As Venezuela’s economy spirals toward collapse, its citizens are fleeing the country en masse to try to survive in anyway they know how.
For dozens of women, prostitution seems to be the only viable option.
A Sky News correspondent went to Venezuela to see the situation for herself, and found scores of women feeling powerless under their home country’s economy, turning to sex work and prostitution in Colombia in order to feed their children.
“The only way to put food on the table for my children is to travel here to Colombia and sell my body,” one woman told Sky News.
“I don’t do drugs, I don’t drink. I just do this,” another one said.
The other problem these women are facing is that they can’t leave the country long-term because they don’t have official paperwork to leave legally, the report says.
“If I could do something better, I’d do it … and I’d stop this straight away.”
Sky News visited a brothel in the bordering city of Cucuta, Colombia, and found that of the 60 women working there, 58 of them were Venezuelan.
“This is a shameful job but what option do I have?” a woman said.
The economic crisis has arguably turned into a humanitarian crisis as the conditions have become so deplorable.
Venezuela’s President Nicolas Maduro announced the government was planning to remove five zeros from its currency in an attempt to stabilize its failing economy, and the International Monetary Fund (IMF) projected in July the country’s inflation rate could exceed 1 million percent by the end of the year.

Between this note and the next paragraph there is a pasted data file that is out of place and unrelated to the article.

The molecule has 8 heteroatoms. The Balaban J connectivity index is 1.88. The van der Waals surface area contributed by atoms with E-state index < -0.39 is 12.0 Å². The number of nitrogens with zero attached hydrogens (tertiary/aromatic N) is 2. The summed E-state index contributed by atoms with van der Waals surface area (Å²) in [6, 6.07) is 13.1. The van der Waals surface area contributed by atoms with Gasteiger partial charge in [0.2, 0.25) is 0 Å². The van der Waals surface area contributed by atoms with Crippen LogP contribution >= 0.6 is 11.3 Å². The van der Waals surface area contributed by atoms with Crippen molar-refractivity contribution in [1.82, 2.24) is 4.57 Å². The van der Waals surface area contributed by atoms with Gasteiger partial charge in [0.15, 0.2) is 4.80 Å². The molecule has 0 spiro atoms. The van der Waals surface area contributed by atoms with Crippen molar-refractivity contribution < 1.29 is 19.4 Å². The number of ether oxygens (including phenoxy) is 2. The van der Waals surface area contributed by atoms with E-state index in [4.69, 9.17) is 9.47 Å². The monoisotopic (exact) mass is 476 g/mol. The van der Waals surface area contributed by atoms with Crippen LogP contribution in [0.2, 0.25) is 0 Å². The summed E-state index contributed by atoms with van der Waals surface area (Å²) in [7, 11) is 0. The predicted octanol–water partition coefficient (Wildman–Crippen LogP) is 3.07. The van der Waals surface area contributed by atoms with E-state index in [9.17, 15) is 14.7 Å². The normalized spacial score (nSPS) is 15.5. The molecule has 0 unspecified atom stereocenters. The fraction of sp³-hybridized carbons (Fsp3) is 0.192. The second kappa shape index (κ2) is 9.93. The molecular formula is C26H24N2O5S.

Venezuela’s minimum wage was recently equivalent to about $1 a month, validating the desperation of these women.
Neighboring countries have been sending police to their borders since March to handle the massive amounts of Venezuelans leaving the country, and the situation has only gotten more dire.
In Colombia alone, 3,000 soldiers lined up at the border to handle the mass exodus coming their way, The Washington Post reported.
Experts have also likened the situation in Venezuela to that of the Syrian refugee crisis, as thousands are fleeing to Brazil, Colombia, Ecuador and Peru, some forced to sleep on concrete streets with no where to go.
The journey to one of the nearby countries is not cheap. One woman spent more than the equivalent of two years of her salary to make the ten-day journey through smugglers from her home in Caracas to the Colombian border.
The citizens who remain are becoming more desperate, and on Aug. 4 two drones carrying explosives were reportedly launched toward Maduro in what government officials called a failed assassination attempt.
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